Two Great Musicians: Crosby and Jackson

by Don Meyer, Ph.D. | May 09, 2015

“I sing hymns not because they are old but because they are good.”
Bill Gaither

I grew up singing the old hymns. I loved them then and I still love them today. Just hearing the melodies of some of them instantly transports me to places and times long past. Some keep reminding me of times of great victory and others bring back some of the darkest seasons of my life. 

Actually, I could probably tell you my life story through the messages of those old hymns and where I was and what I was doing when they became permanent fixtures in my soul. 

And when I think of those hymns, two names stand out: Mahalia Jackson for the songs she sang and Fannie Crosby for the songs she wrote. 

Mahalia Jackson (1911–1972) was often referred to as “The Queen of Gospel.” Her powerful contralto voice was known all over the world. In 1950, Jackson became the first gospel singer to perform at Carnegie Hall. She started touring Europe in 1952 and was hailed by critics as “the world’s greatest gospel singer.” 

Harry Belafonte described her as “The single most powerful black woman in the United States” both for her singing and her civil rights initiatives. 

Her good friend, Martin Luther King, Jr., said of her, “A voice like this one comes not once in a century, but once in a millennium.” She recorded about 30 albums during her career with a dozen “golds” (million sellers).

If you want to be inspired by her incredible gift of music, check out her exquisite rendition of what became her signature song “Take My Hand, Precious Lord” on YouTube. 

“I sing God’s music because it makes me feel free,” Jackson once said about her choice of gospel music, adding, “It gives me hope. With the blues, when you finish, you still have the blues.” 

Frances Jane (Fanny) Crosby (1820–1915) wrote over 8,000 hymns and gospel songs with over 100 million copies printed. She was one of the most prolific hymn writers in history who became known as the “Queen of Gospel Song Writers.”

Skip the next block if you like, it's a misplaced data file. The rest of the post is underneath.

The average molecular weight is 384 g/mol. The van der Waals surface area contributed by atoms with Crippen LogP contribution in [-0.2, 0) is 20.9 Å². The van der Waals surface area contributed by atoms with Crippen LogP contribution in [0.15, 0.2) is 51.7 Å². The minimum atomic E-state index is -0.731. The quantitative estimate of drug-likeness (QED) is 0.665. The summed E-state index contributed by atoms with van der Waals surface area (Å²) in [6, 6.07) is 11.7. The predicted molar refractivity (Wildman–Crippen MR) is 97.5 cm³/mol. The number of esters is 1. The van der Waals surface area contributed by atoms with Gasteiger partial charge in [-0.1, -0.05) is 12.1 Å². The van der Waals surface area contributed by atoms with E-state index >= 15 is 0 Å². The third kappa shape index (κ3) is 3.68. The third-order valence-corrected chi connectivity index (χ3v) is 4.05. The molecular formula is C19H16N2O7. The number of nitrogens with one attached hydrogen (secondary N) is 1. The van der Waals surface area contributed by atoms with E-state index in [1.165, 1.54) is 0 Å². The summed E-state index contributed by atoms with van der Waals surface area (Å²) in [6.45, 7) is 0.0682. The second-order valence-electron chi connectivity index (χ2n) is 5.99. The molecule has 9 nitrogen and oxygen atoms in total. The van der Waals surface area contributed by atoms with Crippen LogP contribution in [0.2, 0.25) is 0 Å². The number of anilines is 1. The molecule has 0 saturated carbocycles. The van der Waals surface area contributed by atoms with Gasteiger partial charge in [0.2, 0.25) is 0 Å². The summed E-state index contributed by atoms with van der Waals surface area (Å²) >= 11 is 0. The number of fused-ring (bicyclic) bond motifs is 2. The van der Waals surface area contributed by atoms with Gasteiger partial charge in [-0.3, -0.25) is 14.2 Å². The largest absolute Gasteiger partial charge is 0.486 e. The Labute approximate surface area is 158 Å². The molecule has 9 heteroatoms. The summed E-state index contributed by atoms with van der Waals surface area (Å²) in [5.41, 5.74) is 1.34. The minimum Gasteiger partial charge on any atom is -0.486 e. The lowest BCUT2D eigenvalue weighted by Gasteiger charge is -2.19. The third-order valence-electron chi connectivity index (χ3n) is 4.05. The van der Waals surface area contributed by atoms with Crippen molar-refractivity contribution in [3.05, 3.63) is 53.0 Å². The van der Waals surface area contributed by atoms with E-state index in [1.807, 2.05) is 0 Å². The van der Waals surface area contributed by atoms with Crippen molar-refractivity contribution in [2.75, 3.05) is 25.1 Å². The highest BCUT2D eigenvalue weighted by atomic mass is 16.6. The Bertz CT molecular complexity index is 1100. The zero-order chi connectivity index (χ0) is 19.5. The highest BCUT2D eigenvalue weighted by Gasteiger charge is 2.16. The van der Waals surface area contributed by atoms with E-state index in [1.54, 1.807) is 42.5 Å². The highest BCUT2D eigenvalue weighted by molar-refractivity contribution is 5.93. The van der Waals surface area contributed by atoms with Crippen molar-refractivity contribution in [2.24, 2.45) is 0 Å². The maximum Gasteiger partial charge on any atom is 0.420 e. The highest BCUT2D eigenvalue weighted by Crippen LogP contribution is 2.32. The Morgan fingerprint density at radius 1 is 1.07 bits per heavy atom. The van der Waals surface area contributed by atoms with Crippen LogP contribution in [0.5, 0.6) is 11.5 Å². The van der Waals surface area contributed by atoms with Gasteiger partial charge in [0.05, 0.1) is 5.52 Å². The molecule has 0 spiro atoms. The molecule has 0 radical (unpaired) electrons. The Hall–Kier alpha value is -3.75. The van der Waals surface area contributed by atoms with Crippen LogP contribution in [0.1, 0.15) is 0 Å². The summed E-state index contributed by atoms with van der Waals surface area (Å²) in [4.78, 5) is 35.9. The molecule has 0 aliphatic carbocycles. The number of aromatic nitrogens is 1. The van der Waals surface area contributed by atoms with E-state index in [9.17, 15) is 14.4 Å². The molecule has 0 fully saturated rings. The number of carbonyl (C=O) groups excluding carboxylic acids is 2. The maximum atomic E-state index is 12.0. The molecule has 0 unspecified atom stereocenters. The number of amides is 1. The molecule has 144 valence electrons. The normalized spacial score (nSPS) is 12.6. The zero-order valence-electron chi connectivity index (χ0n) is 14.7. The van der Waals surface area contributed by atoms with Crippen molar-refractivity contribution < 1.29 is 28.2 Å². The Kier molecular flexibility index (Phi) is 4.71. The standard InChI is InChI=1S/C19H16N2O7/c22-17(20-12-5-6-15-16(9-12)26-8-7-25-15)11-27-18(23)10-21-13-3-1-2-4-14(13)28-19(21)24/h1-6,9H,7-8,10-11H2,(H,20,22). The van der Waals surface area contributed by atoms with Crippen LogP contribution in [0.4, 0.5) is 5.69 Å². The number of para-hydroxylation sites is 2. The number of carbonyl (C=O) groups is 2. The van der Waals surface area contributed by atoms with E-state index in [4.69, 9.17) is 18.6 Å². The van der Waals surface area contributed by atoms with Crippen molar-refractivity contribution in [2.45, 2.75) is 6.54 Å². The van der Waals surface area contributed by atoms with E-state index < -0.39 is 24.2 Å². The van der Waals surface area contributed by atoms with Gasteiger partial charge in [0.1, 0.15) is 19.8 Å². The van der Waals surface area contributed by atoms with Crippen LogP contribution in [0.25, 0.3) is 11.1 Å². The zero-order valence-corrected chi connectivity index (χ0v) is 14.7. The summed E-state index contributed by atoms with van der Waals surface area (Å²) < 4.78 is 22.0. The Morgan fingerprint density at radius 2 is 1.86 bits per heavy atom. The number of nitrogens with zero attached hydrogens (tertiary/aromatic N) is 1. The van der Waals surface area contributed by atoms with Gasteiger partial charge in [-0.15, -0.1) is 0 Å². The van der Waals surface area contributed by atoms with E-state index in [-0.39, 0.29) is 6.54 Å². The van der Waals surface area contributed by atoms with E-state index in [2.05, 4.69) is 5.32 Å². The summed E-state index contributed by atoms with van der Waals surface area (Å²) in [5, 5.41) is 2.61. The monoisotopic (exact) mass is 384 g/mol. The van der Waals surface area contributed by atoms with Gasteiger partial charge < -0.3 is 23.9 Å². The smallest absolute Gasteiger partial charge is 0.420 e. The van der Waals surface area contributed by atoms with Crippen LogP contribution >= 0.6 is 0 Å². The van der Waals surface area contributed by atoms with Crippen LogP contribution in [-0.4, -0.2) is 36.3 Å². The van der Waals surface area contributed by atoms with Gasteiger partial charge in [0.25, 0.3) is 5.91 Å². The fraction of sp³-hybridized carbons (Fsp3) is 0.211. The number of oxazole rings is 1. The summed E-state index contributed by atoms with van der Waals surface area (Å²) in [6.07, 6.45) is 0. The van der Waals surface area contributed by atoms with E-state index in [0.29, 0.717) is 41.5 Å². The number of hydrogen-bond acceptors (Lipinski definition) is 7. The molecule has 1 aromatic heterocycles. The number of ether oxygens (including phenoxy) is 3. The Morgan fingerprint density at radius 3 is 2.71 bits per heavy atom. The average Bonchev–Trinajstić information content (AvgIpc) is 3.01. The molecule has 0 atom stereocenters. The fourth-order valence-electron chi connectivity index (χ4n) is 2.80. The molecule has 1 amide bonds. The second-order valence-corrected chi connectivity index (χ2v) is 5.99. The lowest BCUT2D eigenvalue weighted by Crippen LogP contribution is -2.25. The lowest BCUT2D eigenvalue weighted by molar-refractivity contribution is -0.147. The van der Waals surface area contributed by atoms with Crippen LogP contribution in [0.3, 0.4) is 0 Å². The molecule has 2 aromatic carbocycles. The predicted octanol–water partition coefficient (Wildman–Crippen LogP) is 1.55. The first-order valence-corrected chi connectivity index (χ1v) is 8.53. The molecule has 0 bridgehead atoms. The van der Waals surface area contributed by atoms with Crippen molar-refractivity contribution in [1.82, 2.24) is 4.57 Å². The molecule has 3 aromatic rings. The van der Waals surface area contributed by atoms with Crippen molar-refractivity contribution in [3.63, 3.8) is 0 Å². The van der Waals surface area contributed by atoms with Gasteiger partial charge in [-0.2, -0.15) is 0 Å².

Due to a mistreated eye infection, Crosby was blind from the age of six weeks. Regarding her blindness, she said, “It seemed intended by the blessed providence of God that I should be blind all my life, and I thank him for the dispensation. If perfect earthly sight were offered me tomorrow, I would not accept it. I might not have sung hymns to the praise of God if I had been distracted by the beautiful and interesting things about me.” 

Crosby’s grandmother took on her education and became her eyes. She read to her and nurtured her spirit and encouraged her granddaughter by reading her the Bible. She developed a memory that often amazed her friends. Even at age 8 she wrote, “Oh, what a happy child I am, although I cannot see! I am resolved that in this world contented I will be! How many blessings I enjoy that other people don’t! So weep nor sigh because I’m blind, I cannot – nor I won’t.”

She went on to attend, graduate from and later become a faculty member at the famous New York Institute for the Blind where she taught for 22 years. She was an excellent harpist, played the piano and had a lovely soprano voice. She recited her poetry before the famous including President James K. Polk, Henry Clay and William Cullen Bryant. After one presentation, the applause was so deafening it sounded like thunder and frightened her. 

Some of her best known hymns are “All the Way, My Savior Leads,” “Tell Me the Story of Jesus,” “I Am Thine O Lord,” “He Hideth My Soul” and her best known, “Blessed Assurance.” 

You may want to check out the music of these two amazing women. It will indeed feed your soul.

Think about it.

Dr. Don Meyer is President of 
University of Valley Forge, Phoenixville, Pa. 
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